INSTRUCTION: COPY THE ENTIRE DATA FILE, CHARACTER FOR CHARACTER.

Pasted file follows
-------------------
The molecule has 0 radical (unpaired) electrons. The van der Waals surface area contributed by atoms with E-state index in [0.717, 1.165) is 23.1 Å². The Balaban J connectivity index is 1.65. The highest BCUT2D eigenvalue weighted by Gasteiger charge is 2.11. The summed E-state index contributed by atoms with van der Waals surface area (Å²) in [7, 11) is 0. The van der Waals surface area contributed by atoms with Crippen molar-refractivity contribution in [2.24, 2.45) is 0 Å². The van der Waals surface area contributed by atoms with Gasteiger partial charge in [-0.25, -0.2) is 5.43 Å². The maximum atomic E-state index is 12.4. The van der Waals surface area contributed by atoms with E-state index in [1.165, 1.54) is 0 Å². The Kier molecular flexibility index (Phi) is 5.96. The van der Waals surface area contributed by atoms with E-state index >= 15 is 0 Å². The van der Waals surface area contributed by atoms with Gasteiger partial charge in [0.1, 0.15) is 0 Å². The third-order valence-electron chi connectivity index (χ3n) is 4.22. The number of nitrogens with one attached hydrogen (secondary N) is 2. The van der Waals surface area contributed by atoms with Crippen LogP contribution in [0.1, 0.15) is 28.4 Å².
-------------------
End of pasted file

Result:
The molecule has 0 radical (unpaired) electrons. The van der Waals surface area contributed by atoms with E-state index in [0.717, 1.165) is 23.1 Å². The Balaban J connectivity index is 1.65. The highest BCUT2D eigenvalue weighted by Gasteiger charge is 2.11. The summed E-state index contributed by atoms with van der Waals surface area (Å²) in [7, 11) is 0. The van der Waals surface area contributed by atoms with Crippen molar-refractivity contribution in [2.24, 2.45) is 0 Å². The van der Waals surface area contributed by atoms with Gasteiger partial charge in [-0.25, -0.2) is 5.43 Å². The maximum atomic E-state index is 12.4. The van der Waals surface area contributed by atoms with E-state index in [1.165, 1.54) is 0 Å². The Kier molecular flexibility index (Phi) is 5.96. The van der Waals surface area contributed by atoms with E-state index >= 15 is 0 Å². The van der Waals surface area contributed by atoms with Gasteiger partial charge in [0.1, 0.15) is 0 Å². The third-order valence-electron chi connectivity index (χ3n) is 4.22. The number of nitrogens with one attached hydrogen (secondary N) is 2. The van der Waals surface area contributed by atoms with Crippen LogP contribution in [0.1, 0.15) is 28.4 Å².